Tight refining capacity has been an often overlooked factor in the rise in oil prices in the past 18 months. The world has plenty of so-called heavy crude -- much of it in Saudi Arabia -- but most refineries around the world aren't equipped to handle this high-sulfur oil.
Even when plants can refine heavy crude, it's a more costly process than refining light crudes, which are lower in sulfur and easier to refine but less widely available. As a result, refiners are in a bidding war for light crudes -- pushing their cost up. (Refined heavy crude also tends to sell at a better price for refiners than light crude.)
Contributing to the pressure, countries around the world have been tightening emissions standards for diesel and gasoline. Many refineries, especially in developing nations, aren't equipped to meet their standards.
In part, that's because refining was long an industry stepchild, earning modest profits at best because of the world-wide glut in capacity. Until the recent crunch, many of the world's biggest oil companies were reluctant to invest in refining. Some even shed such operations over the years, directing investment dollars to the much more profitable business of finding and producing crude oil.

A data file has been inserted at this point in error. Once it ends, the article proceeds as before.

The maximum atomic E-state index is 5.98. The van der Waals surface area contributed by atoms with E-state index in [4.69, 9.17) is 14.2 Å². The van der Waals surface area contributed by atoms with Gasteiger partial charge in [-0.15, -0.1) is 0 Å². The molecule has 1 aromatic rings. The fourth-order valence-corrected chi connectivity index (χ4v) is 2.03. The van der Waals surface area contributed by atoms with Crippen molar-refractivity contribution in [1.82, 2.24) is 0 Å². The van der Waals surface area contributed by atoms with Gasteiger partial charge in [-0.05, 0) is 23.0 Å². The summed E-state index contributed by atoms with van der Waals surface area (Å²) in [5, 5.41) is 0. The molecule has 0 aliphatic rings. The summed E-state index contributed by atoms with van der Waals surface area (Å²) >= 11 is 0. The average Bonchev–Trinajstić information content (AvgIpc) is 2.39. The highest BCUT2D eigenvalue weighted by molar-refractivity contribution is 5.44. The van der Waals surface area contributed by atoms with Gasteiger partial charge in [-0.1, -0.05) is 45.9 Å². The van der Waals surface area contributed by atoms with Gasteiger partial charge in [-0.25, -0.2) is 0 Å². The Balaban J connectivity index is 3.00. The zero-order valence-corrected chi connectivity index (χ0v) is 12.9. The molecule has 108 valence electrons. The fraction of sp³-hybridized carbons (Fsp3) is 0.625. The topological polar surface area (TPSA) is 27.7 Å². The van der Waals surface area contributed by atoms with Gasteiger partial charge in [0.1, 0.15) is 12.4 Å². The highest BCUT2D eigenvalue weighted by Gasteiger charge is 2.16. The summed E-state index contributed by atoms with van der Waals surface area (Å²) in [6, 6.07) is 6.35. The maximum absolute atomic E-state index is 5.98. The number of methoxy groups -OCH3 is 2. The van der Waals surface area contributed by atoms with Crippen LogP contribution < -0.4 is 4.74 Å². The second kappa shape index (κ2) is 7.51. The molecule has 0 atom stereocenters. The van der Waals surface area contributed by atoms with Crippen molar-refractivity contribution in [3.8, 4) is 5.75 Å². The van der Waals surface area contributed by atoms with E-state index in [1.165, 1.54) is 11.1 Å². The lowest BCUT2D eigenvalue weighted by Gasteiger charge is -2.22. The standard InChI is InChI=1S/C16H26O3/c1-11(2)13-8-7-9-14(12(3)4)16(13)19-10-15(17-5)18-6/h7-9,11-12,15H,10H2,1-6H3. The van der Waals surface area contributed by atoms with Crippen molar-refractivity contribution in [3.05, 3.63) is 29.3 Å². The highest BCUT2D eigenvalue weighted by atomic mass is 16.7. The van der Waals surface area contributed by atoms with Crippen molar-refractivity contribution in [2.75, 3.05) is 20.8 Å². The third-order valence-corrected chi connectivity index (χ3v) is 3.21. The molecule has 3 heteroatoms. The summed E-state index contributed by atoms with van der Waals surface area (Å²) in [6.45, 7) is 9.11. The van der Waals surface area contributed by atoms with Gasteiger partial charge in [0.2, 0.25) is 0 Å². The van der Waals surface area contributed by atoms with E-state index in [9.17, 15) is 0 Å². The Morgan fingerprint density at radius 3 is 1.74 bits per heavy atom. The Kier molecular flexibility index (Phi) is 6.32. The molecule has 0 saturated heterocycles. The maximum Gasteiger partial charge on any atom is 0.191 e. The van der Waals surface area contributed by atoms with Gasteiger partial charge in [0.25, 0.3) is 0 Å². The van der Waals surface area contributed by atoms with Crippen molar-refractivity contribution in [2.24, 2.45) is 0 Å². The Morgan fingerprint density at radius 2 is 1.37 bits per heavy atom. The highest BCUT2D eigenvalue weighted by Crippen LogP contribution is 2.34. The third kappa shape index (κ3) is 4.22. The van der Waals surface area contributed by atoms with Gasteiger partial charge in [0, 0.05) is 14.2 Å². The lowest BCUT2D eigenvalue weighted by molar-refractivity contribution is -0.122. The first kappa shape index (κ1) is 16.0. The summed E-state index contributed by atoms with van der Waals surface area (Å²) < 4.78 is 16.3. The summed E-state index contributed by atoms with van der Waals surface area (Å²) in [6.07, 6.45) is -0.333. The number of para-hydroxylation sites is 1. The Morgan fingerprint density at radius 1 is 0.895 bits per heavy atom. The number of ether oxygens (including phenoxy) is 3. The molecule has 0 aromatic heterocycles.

Today, the squeeze is proving to be a bonanza for refiners. Valero Energy Corp., the U.S. refining giant, expects its financial results for the second quarter, historically a weak period for refiners, to be the best for the period in its history.
The refiners' advantage shows up best in the refining margin -- that is, the difference between the price of refined products like gasoline and jet fuel and that of a barrel of crude oil. Since 2003, refining margins have been rising for all kinds of oil products, most sharply for diesel fuel, jet fuel and heating oil.
The current refining margin for gasoline in the U.S. Gulf Coast, for instance, is $7.64 for a barrel of benchmark West Texas Intermediate -- a type of light, sweet crude. That's more than double the average of $3.66 a barrel from 1994 through 2003, according to Aaron Brady, an analyst at Cambridge Energy Research Associates of Cambridge, Mass.
Margins for diesel fuel are in the stratosphere, especially abroad. Refiners in the Netherlands, using a type of oil known as North Sea Brent Crude, had margins of $16.25 a barrel in the first quarter, compared with $13 in 2004 and an average of $5.80 in the period from 1998 to 2003.
Given such margins, Philip K. Verleger, a senior fellow at the Washington-based Institute for International economists, says truck drivers in the U.S. may see diesel prices rise to $3 a gallon this winter, and to $4 a gallon in winter 2006.